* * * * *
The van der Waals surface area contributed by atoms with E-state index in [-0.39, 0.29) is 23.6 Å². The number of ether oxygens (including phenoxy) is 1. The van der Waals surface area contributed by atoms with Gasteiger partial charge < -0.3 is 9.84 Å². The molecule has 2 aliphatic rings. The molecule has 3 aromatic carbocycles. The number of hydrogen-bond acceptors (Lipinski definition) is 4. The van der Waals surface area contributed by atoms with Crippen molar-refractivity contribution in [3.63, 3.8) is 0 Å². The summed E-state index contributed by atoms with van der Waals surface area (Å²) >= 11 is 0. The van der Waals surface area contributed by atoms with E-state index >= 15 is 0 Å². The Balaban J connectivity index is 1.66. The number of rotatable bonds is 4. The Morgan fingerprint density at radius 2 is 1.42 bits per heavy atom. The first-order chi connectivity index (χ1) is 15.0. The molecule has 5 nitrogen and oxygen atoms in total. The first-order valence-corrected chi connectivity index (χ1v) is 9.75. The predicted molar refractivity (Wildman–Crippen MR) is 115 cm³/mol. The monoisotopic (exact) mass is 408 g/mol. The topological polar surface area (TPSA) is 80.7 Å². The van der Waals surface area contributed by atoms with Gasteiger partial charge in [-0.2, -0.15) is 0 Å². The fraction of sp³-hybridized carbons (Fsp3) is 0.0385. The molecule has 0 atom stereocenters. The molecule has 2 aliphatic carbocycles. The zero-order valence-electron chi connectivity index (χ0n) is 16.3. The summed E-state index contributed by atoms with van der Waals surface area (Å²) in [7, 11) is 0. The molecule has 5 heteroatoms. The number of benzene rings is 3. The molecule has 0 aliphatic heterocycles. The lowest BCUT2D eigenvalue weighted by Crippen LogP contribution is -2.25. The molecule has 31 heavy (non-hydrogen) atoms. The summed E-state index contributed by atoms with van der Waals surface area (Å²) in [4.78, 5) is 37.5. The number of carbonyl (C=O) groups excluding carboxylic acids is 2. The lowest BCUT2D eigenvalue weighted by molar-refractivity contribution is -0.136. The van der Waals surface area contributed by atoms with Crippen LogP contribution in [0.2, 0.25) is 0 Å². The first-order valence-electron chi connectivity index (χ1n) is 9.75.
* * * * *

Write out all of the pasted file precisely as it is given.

The van der Waals surface area contributed by atoms with E-state index in [-0.39, 0.29) is 23.6 Å². The number of ether oxygens (including phenoxy) is 1. The van der Waals surface area contributed by atoms with Gasteiger partial charge < -0.3 is 9.84 Å². The molecule has 2 aliphatic rings. The molecule has 3 aromatic carbocycles. The number of hydrogen-bond acceptors (Lipinski definition) is 4. The van der Waals surface area contributed by atoms with Crippen molar-refractivity contribution in [3.63, 3.8) is 0 Å². The summed E-state index contributed by atoms with van der Waals surface area (Å²) >= 11 is 0. The van der Waals surface area contributed by atoms with E-state index >= 15 is 0 Å². The Balaban J connectivity index is 1.66. The number of rotatable bonds is 4. The Morgan fingerprint density at radius 2 is 1.42 bits per heavy atom. The first-order chi connectivity index (χ1) is 15.0. The molecule has 5 nitrogen and oxygen atoms in total. The first-order valence-corrected chi connectivity index (χ1v) is 9.75. The predicted molar refractivity (Wildman–Crippen MR) is 115 cm³/mol. The monoisotopic (exact) mass is 408 g/mol. The topological polar surface area (TPSA) is 80.7 Å². The van der Waals surface area contributed by atoms with Gasteiger partial charge in [-0.2, -0.15) is 0 Å². The fraction of sp³-hybridized carbons (Fsp3) is 0.0385. The molecule has 0 atom stereocenters. The molecule has 2 aliphatic carbocycles. The zero-order valence-electron chi connectivity index (χ0n) is 16.3. The summed E-state index contributed by atoms with van der Waals surface area (Å²) in [7, 11) is 0. The molecule has 5 heteroatoms. The number of benzene rings is 3. The molecule has 0 aliphatic heterocycles. The lowest BCUT2D eigenvalue weighted by Crippen LogP contribution is -2.25. The molecule has 31 heavy (non-hydrogen) atoms. The summed E-state index contributed by atoms with van der Waals surface area (Å²) in [4.78, 5) is 37.5. The number of carbonyl (C=O) groups excluding carboxylic acids is 2. The lowest BCUT2D eigenvalue weighted by molar-refractivity contribution is -0.136. The van der Waals surface area contributed by atoms with Crippen LogP contribution in [0.2, 0.25) is 0 Å². The first-order valence-electron chi connectivity index (χ1n) is 9.75.